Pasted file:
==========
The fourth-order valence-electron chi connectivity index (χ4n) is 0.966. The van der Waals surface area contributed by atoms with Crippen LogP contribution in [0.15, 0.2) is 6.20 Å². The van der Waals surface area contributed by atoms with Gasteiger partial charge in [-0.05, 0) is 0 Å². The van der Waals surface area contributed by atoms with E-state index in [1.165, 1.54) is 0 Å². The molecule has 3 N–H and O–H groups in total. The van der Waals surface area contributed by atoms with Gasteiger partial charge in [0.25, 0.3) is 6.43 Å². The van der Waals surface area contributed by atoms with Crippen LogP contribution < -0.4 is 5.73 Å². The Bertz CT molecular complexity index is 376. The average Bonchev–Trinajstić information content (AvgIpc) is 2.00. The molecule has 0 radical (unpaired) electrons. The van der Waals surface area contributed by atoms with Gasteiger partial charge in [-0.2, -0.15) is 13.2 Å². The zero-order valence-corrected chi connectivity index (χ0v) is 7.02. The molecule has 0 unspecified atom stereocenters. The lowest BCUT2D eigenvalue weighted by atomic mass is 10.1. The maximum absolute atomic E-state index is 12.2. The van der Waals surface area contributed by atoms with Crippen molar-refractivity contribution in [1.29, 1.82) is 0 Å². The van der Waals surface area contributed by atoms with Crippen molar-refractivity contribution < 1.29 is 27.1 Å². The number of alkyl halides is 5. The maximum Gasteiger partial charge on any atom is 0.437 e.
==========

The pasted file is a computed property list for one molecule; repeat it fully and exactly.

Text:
The fourth-order valence-electron chi connectivity index (χ4n) is 0.966. The van der Waals surface area contributed by atoms with Crippen LogP contribution in [0.15, 0.2) is 6.20 Å². The van der Waals surface area contributed by atoms with Gasteiger partial charge in [-0.05, 0) is 0 Å². The van der Waals surface area contributed by atoms with E-state index in [1.165, 1.54) is 0 Å². The molecule has 3 N–H and O–H groups in total. The van der Waals surface area contributed by atoms with Gasteiger partial charge in [0.25, 0.3) is 6.43 Å². The van der Waals surface area contributed by atoms with Crippen LogP contribution < -0.4 is 5.73 Å². The Bertz CT molecular complexity index is 376. The average Bonchev–Trinajstić information content (AvgIpc) is 2.00. The molecule has 0 radical (unpaired) electrons. The van der Waals surface area contributed by atoms with Gasteiger partial charge in [-0.2, -0.15) is 13.2 Å². The zero-order valence-corrected chi connectivity index (χ0v) is 7.02. The molecule has 0 unspecified atom stereocenters. The lowest BCUT2D eigenvalue weighted by atomic mass is 10.1. The maximum absolute atomic E-state index is 12.2. The van der Waals surface area contributed by atoms with Crippen molar-refractivity contribution in [1.29, 1.82) is 0 Å². The van der Waals surface area contributed by atoms with Crippen molar-refractivity contribution < 1.29 is 27.1 Å². The number of alkyl halides is 5. The maximum Gasteiger partial charge on any atom is 0.437 e.